Scientific name Ceratopogonidae
Higher classification Culicomorpha
|Lower classifications Highland midge, Dasyhelea, Leptoconops, Forcipomyia taiwana, Ceratopogoninae|
Ceratopogonidae, or biting midges, are a family of small flies (1–4 mm long) in the order Diptera. They are also known as no-see-ums, midgies, sand flies, punkies, and others in North America, and sandflies in Australia. (The name "sandfly" is ambiguous, as it is also applied informally to many other flies, such as the subfamily Phlebotominae.) They are closely related to the Chironomidae, Simuliidae (or black flies), and Thaumaleidae.
They are found in almost any aquatic or semiaquatic habitat throughout the world, as well as in mountain areas. Females of most species are adapted to suck blood from some kind of host animal for the purpose of anautogenous reproduction. Culicoides, Forcipomyia (Lasiohelea), and Leptoconops suck vertebrate blood. Some Atrichopogon and Forcipomyia species are ectoparasites on larger insects. Dasyhelea species feed exclusively on nectar. Species in other genera are predatory on other small insects. Larvae are always found in some damp location, such as under bark, in rotten wood, compost, mud, stream margins, tree holes, or water-holding plants (i.e., phytotelmata).
Many of the hematophagic (blood-eating) species are pests in beach or mountain habitats. Some other species are important pollinators of tropical crops such as cacao. The blood-sucking species may be vectors of disease-causing viruses, protozoa, or filarial worms. The bite of midges in the genus Culicoides causes an allergic response in equines known as sweet itch. In humans, their bites can cause intensely itchy, red welts that can persist for more than a week. The discomfort arises from a localized allergic reaction to the proteins in their saliva, which can be somewhat alleviated by topical antihistamines.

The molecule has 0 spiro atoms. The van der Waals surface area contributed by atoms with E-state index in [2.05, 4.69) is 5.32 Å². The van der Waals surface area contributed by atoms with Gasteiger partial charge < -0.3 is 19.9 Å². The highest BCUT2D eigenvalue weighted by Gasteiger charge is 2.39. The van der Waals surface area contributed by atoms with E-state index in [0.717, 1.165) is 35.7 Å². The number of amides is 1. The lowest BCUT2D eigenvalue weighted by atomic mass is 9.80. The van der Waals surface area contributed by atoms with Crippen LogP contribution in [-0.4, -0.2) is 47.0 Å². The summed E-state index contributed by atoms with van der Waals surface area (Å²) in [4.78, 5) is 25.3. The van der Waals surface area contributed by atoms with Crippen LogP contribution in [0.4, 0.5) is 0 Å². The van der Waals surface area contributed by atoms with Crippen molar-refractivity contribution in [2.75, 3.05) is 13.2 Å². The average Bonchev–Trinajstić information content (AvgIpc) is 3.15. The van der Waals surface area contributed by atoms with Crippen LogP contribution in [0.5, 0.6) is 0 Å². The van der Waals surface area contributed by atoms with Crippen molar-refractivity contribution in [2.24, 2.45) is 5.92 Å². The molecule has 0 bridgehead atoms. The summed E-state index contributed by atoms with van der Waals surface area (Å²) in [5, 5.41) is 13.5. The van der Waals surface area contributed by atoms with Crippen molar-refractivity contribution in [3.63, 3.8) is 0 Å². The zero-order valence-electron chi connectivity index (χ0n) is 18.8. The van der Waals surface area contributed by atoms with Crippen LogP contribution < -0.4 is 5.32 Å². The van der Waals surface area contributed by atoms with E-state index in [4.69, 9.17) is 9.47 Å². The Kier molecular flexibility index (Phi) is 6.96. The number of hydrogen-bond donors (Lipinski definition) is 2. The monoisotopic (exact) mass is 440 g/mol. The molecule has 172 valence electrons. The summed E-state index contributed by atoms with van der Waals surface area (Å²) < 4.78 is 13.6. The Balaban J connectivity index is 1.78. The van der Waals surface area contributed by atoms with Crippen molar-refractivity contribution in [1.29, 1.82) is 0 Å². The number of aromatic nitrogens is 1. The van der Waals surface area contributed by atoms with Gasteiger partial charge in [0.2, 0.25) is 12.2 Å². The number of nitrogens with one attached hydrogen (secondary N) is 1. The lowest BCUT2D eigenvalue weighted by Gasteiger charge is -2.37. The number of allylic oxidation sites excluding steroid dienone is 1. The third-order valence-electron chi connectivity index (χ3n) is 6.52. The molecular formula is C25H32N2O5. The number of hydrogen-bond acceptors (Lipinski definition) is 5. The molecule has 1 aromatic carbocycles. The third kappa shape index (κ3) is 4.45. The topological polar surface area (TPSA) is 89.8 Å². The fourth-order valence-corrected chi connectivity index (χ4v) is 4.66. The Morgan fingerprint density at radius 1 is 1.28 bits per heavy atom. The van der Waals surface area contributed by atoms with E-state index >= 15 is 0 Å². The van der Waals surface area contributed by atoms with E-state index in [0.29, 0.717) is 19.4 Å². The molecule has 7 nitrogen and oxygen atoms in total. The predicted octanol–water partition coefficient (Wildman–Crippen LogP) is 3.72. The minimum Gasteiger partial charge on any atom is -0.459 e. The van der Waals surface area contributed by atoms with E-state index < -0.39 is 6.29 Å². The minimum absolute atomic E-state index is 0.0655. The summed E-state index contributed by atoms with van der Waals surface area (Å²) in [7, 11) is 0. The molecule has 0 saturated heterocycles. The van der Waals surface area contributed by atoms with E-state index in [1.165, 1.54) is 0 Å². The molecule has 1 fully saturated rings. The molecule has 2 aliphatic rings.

The smaller members of the family are tiny enough to pass through the apertures in typical window screens. Camping tents are often equipped with extra-fine mesh netting, called no-see-um nets, to keep the pests out. One experienced researcher recommends: "A mesh size of 4900 (per square inch) will stop most biting midges, but to ensure that even the smallest cannot feast on you, a mesh size of 10,000 is necessary."
Species in this family are known to be vectors for various arboviruses, as well as for nonviral animal pathogens. An example is the Tete virus, spread by Culicoides sp.